Like all of us, I am many things. I am a husband, father, son, brother, employee, boss and coach. My varsity soccer season starts later this month and as I was planning for another season I started thinking about some of my teams over the years. I love coaching and some of my favorite memories have been of coaching teams our son has played on. I haven’t always coached my son, but have always loved it when given the opportunity. I have coached for many years, everything from 5 year olds to high school, and I always seem to learn more than I teach. It’s one of the things I like about coaching. I still get to be a student while being a teacher.
Some years ago when our son Tyler was six I coached his team. I learned that year that small kids were capable of a lot more than I thought. We used some modified drills for them and worked on playing in a formation. I was told by many adults that the kids were too young and I should resign myself to playing “swarm” ball. But as we started playing games the kids started applying what we worked on and we ended the season undefeated.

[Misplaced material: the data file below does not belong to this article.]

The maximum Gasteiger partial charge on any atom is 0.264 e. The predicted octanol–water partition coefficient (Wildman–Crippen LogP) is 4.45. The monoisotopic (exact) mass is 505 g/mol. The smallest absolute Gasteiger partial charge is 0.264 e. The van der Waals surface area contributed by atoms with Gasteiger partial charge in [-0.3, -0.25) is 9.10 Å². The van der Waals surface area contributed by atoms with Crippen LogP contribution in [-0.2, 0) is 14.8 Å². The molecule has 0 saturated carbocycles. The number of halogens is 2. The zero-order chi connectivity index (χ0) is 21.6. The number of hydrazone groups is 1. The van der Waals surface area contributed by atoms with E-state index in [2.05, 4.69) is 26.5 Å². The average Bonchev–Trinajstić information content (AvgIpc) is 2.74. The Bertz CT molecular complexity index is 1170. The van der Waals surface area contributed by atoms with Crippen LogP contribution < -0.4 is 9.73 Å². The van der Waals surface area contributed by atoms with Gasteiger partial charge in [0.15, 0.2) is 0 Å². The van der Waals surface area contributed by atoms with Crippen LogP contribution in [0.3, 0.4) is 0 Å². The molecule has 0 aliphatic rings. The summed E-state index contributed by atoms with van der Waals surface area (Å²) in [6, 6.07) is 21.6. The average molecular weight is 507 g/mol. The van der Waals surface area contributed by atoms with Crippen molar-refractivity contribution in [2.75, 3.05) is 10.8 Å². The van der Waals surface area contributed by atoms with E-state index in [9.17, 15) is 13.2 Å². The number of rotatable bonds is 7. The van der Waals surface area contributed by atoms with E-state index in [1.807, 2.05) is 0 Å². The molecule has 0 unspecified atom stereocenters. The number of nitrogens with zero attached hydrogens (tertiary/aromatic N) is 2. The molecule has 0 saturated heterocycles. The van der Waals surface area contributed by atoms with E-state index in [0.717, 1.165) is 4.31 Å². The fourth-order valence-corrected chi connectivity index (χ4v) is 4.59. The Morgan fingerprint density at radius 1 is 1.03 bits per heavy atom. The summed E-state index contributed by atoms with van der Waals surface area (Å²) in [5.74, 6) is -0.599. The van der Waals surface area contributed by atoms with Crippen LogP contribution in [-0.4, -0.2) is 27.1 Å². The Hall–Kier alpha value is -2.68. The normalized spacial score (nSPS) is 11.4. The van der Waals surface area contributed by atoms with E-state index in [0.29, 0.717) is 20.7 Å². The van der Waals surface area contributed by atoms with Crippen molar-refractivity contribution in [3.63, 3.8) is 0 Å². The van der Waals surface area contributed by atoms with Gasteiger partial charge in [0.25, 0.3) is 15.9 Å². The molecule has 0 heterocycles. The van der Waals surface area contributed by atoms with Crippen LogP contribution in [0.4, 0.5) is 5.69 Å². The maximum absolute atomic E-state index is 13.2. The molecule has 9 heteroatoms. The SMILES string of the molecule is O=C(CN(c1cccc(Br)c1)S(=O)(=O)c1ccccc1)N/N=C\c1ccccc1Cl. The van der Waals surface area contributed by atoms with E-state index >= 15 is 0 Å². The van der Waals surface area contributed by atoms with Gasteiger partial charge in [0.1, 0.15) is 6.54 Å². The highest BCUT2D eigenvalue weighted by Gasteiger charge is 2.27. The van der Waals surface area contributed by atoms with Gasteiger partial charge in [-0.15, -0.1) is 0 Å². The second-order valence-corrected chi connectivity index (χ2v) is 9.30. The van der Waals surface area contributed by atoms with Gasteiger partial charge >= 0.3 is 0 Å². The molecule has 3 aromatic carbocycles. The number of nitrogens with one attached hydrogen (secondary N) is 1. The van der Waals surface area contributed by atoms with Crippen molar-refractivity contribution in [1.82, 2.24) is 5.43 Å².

That season I learned that kids are capable of more than most of us think they are. They can learn concepts and perform physical tasks, but the mistake I sometimes make is to assume that physical and mental ability equate to emotional maturity.
I often wonder if we ask too much of our kids on an emotional and relational level because we forget that their chronological and emotional ages are not aligned. I know I do.
Our son is helpful beyond his years and has a kind spirit not often found in kids his age. This “tricks” me into thinking he should deal with life at his functional age rather than his actual age. The reality is that he deals with life at his emotional age and that’s where I need to meet him. I should have realistic expectations based on who he is and not on what his birth certificate says. I need to walk next to him where he is rather than wait for him where I think he should be. One of the greatest relational tools is accurate expectations. My job as a parent is to help him to grow not to expect him to do it alone.
I need to remind myself every day that parenting should be about building bridges not building walls. It need to be about growing and loving our kids because most of our kids suffer from nurture deficit disorder. We have to love them back to the middle.
Our kids are capable of many things but let’s not lose sight of the fact that they need many things too. Meet them where they are because that’s what they need.